Stand-Up Desks Increasingly Popular at Saint Leo

When Kristen Nash started using a stand-up desk at her workstation at Saint Leo University, she immediately noticed its benefits. “I felt freer and it felt better standing up,” she said. 

Studies have shown that people using stand-up desks, which are becoming more popular in work places across the country, can burn more calories, stay focused and energetic, and improve blood flow. “I can’t sit anymore (except for brief breaks) and I feel more productive,” stated Nash. “Sitting down seems weird now, and I value and appreciate the time more.”

Nash, 27, an assistant director of Residence Life, has been with Saint Leo for a year and has been using her stand-up desk for six months. She’s experienced back issues off and on for the last four years and was diagnosed with a herniated disk caused by ‘overuse and bad form’ from working out.

Enhancing Personal Health and Wellbeing

Nash is tall – 5 foot, 11 inches – and the stand-up desk adjusts to her height. She stands on a pad, which also helps her back. She thinks the standing desk has made a big difference in her health and well-being. “I personally feel this new equipment has been instrumental in overcoming my back issues; it’s played a huge role in helping heal my injury.”

Ergonomic Benefits Are Evident

Increasingly, research suggests that a sedentary lifestyle appears to be detrimental in the long term and may be as unhealthy as smoking. By incorporating standing, pacing, and other forms of activity in a normal day, and standing at a desk for part of the day, workers can improve their health. There are several health benefits of standing desks that scientists have discovered, including a reduced risk of cancer, cadriovascular disease, obesity and Type 2 Diabetes.

It can also lower long-term mortality risk.

“The only way to reduce the negative impact of prolonged sitting is to minimize it.  An ergonomic desk makes you feel better, and when you feel better, you work better. A standing desk minimizes some of these health risks and helps to increase productivity at work as well as encouraging interaction with your coworkers,” said Tina Magnan, PHR, compensation and benefits manager at Saint Leo University.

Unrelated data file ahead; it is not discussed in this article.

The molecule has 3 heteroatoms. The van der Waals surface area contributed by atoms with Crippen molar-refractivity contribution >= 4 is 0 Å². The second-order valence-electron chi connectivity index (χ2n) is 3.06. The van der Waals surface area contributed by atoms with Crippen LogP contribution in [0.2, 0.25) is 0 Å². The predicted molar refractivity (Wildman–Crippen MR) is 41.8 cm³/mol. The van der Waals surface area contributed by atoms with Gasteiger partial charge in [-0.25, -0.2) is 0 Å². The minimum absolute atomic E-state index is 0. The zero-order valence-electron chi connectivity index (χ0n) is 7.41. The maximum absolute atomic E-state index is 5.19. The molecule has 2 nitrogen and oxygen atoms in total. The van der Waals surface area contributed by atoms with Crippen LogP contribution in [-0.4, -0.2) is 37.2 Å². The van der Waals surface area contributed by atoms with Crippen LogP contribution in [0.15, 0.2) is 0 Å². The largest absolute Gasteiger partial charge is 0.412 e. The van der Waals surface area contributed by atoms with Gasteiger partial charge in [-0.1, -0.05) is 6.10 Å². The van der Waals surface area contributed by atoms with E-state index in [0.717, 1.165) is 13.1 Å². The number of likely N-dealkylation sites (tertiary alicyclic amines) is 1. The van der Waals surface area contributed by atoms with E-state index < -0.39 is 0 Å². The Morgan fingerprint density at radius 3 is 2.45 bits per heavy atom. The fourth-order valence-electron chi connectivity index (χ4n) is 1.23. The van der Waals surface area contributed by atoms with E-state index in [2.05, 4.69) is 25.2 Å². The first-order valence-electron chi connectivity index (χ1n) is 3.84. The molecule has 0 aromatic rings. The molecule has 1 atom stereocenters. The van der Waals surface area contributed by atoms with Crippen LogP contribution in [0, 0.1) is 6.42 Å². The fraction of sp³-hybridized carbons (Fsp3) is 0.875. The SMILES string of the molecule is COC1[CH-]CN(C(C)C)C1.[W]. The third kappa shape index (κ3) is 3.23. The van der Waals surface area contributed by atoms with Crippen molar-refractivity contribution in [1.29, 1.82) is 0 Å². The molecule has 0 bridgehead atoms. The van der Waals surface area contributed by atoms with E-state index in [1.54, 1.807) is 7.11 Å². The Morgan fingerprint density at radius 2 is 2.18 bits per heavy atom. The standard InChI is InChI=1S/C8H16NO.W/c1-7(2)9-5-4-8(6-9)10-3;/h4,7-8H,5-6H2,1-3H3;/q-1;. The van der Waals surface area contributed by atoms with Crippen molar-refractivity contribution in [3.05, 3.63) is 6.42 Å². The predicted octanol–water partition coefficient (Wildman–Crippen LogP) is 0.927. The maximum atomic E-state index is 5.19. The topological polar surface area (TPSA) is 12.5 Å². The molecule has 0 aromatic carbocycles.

Research Studies Support Theory of Improved Health and Productivity

One research study suggested that standing (and treadmill desks) were potentially useful in reducing workplace sedentariness while also reducing workplace stress and overall mood (1).  Another study showed that a sit-stand workstation model across a one-week period in an experimental environment, reduced musculoskeletal complaints without leading to considerably reduced efficiency in data entry (2)

Campus-wide Usage is Increasing

Stand-up desks are currently being utilized by over a dozen employees at University Campus. Staff members in Academic Affairs, Student Affairs, the Donald R. Tapia School of Business, the Registrar’s Office, and Residence Life are all using these ergonomically designed desks. After using the standing desks for a period of time, each pointed to feeling healthier and more comfortable at their work station.

“Prior to using the stand-up desk, I was having muscle tension in my rhomboids and using the stand-up desk has eliminated the problem,” said Kim Bulmanski, 41, program analyst in the Tapia School of Business. “I would suggest it for anyone dealing with similar issues while working at their desk.  It has greatly improved my physical well-being and helps me stay productive and focused throughout the day.”

Office Innovation is Here to Stay

From all indications, it would appear this new office innovation is here to stay. Using a stand-up desk provides a whole new way to work, as it increases energy, health, and productivity.

References:

  1. A systematic review of standing and treadmill desks in the workplace, Brittany T. MacEwen, Dany J. MacDonald, and Jamie F. Burr, Preventive Medicine (2015). 
  2. Comparisons of Musculoskeletal Complaints and Data Entry Between a Sitting and Sit-Stand Workstation Paradigm, Britta Huseman, Carolin Yvonne Von Mach, Daniel Borsotto, Kristen Isabel Zepf, and Jutta Scharnbacher, Human Factors (2009). 

About Saint Leo University

Saint Leo University is a regionally accredited, liberal-arts-based institution known for an inclusive Catholic heritage, enduring values, and capacity for innovation. The school was chartered in 1889 by Catholic Benedictine monks in rural Pasco County, FL, making Saint Leo the first Catholic college in the state. Saint Leo provides access to education to people of all faiths, emphasizing the Benedictine philosophy of balanced growth of mind, body, and spirit.  

The university welcomes learners from all generations and backgrounds, from civilian occupations and the armed forces, and from across the country and more than 60 nations around the world. Saint Leo’s 16,000 undergraduate and graduate students may elect to study at the beautiful University Campus in Florida, at more than 40 teaching locations in seven states, or online from other locations. The university’s degree programs range from the associate to the doctorate. Throughout these rich offerings, Saint Leo develops principled leaders for a challenging world.

Saint Leo University boasts nearly 80,000 alumni in all 50 states, Washington, DC, five U.S. territories, and 72 countries.

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